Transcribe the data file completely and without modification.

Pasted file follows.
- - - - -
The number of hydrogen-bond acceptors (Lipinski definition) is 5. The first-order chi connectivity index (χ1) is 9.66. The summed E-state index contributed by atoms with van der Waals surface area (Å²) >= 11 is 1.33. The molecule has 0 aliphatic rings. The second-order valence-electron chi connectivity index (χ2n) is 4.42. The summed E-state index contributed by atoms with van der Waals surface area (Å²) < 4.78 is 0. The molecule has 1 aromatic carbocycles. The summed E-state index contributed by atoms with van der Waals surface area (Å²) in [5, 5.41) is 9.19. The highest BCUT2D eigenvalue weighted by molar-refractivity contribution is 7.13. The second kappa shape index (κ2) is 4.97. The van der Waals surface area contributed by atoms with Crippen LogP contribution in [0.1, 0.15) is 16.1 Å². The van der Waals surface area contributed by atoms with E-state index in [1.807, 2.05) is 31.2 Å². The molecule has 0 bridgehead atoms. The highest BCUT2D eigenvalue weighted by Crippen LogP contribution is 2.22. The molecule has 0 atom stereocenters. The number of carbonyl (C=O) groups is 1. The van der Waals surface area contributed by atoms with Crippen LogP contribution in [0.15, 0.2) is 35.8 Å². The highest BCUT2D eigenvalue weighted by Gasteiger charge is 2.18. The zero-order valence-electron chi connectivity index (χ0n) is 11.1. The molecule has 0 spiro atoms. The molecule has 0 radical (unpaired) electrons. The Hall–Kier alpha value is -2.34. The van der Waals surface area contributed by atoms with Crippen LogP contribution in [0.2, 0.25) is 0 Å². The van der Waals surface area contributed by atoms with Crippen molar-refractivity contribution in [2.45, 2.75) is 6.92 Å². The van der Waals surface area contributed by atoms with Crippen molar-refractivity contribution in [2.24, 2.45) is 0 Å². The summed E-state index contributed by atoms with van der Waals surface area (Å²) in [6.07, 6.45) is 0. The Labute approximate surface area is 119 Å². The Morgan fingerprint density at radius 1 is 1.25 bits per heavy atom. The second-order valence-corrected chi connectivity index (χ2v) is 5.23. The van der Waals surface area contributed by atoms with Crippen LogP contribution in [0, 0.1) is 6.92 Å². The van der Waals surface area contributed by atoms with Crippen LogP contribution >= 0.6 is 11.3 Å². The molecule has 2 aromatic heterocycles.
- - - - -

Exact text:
The number of hydrogen-bond acceptors (Lipinski definition) is 5. The first-order chi connectivity index (χ1) is 9.66. The summed E-state index contributed by atoms with van der Waals surface area (Å²) >= 11 is 1.33. The molecule has 0 aliphatic rings. The second-order valence-electron chi connectivity index (χ2n) is 4.42. The summed E-state index contributed by atoms with van der Waals surface area (Å²) < 4.78 is 0. The molecule has 1 aromatic carbocycles. The summed E-state index contributed by atoms with van der Waals surface area (Å²) in [5, 5.41) is 9.19. The highest BCUT2D eigenvalue weighted by molar-refractivity contribution is 7.13. The second kappa shape index (κ2) is 4.97. The van der Waals surface area contributed by atoms with Crippen LogP contribution in [0.1, 0.15) is 16.1 Å². The van der Waals surface area contributed by atoms with E-state index in [1.807, 2.05) is 31.2 Å². The molecule has 0 bridgehead atoms. The highest BCUT2D eigenvalue weighted by Crippen LogP contribution is 2.22. The molecule has 0 atom stereocenters. The number of carbonyl (C=O) groups is 1. The van der Waals surface area contributed by atoms with Crippen LogP contribution in [0.15, 0.2) is 35.8 Å². The highest BCUT2D eigenvalue weighted by Gasteiger charge is 2.18. The zero-order valence-electron chi connectivity index (χ0n) is 11.1. The molecule has 0 spiro atoms. The molecule has 0 radical (unpaired) electrons. The Hall–Kier alpha value is -2.34. The van der Waals surface area contributed by atoms with Crippen LogP contribution in [0.2, 0.25) is 0 Å². The van der Waals surface area contributed by atoms with Crippen molar-refractivity contribution in [2.45, 2.75) is 6.92 Å². The van der Waals surface area contributed by atoms with Crippen molar-refractivity contribution in [2.24, 2.45) is 0 Å². The summed E-state index contributed by atoms with van der Waals surface area (Å²) in [6.07, 6.45) is 0. The Labute approximate surface area is 119 Å². The Morgan fingerprint density at radius 1 is 1.25 bits per heavy atom. The second-order valence-corrected chi connectivity index (χ2v) is 5.23. The van der Waals surface area contributed by atoms with Crippen LogP contribution in [0, 0.1) is 6.92 Å². The van der Waals surface area contributed by atoms with Crippen LogP contribution >= 0.6 is 11.3 Å². The molecule has 2 aromatic heterocycles.